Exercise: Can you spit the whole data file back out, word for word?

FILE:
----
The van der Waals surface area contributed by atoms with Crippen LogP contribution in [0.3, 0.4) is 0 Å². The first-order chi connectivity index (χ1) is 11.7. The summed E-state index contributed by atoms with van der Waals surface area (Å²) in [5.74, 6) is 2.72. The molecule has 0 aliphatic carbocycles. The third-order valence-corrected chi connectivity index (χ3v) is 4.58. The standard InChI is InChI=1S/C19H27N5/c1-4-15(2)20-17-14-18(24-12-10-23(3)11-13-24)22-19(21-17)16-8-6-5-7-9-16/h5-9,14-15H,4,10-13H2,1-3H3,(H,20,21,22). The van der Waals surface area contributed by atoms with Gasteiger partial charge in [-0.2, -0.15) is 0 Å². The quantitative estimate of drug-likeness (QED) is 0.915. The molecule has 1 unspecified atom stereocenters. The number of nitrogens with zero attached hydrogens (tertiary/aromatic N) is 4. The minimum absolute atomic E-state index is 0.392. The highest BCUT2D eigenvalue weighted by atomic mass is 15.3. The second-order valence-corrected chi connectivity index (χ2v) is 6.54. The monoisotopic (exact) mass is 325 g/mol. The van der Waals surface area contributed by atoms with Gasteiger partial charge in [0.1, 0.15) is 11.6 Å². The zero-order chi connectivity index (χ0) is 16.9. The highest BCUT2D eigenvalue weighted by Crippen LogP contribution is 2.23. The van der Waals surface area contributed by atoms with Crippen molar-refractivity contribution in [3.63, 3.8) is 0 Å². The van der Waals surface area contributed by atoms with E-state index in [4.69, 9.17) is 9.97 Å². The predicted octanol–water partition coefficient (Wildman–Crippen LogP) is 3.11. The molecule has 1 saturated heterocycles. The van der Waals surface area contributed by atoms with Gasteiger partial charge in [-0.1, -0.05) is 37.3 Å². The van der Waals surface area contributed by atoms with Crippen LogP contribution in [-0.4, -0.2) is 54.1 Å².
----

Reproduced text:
The van der Waals surface area contributed by atoms with Crippen LogP contribution in [0.3, 0.4) is 0 Å². The first-order chi connectivity index (χ1) is 11.7. The summed E-state index contributed by atoms with van der Waals surface area (Å²) in [5.74, 6) is 2.72. The molecule has 0 aliphatic carbocycles. The third-order valence-corrected chi connectivity index (χ3v) is 4.58. The standard InChI is InChI=1S/C19H27N5/c1-4-15(2)20-17-14-18(24-12-10-23(3)11-13-24)22-19(21-17)16-8-6-5-7-9-16/h5-9,14-15H,4,10-13H2,1-3H3,(H,20,21,22). The van der Waals surface area contributed by atoms with Gasteiger partial charge in [-0.2, -0.15) is 0 Å². The quantitative estimate of drug-likeness (QED) is 0.915. The molecule has 1 unspecified atom stereocenters. The number of nitrogens with zero attached hydrogens (tertiary/aromatic N) is 4. The minimum absolute atomic E-state index is 0.392. The highest BCUT2D eigenvalue weighted by atomic mass is 15.3. The second-order valence-corrected chi connectivity index (χ2v) is 6.54. The monoisotopic (exact) mass is 325 g/mol. The van der Waals surface area contributed by atoms with Gasteiger partial charge in [0.1, 0.15) is 11.6 Å². The zero-order chi connectivity index (χ0) is 16.9. The highest BCUT2D eigenvalue weighted by Crippen LogP contribution is 2.23. The van der Waals surface area contributed by atoms with Crippen molar-refractivity contribution in [3.63, 3.8) is 0 Å². The van der Waals surface area contributed by atoms with E-state index in [4.69, 9.17) is 9.97 Å². The predicted octanol–water partition coefficient (Wildman–Crippen LogP) is 3.11. The molecule has 1 saturated heterocycles. The van der Waals surface area contributed by atoms with Gasteiger partial charge in [-0.1, -0.05) is 37.3 Å². The van der Waals surface area contributed by atoms with Crippen LogP contribution in [-0.4, -0.2) is 54.1 Å².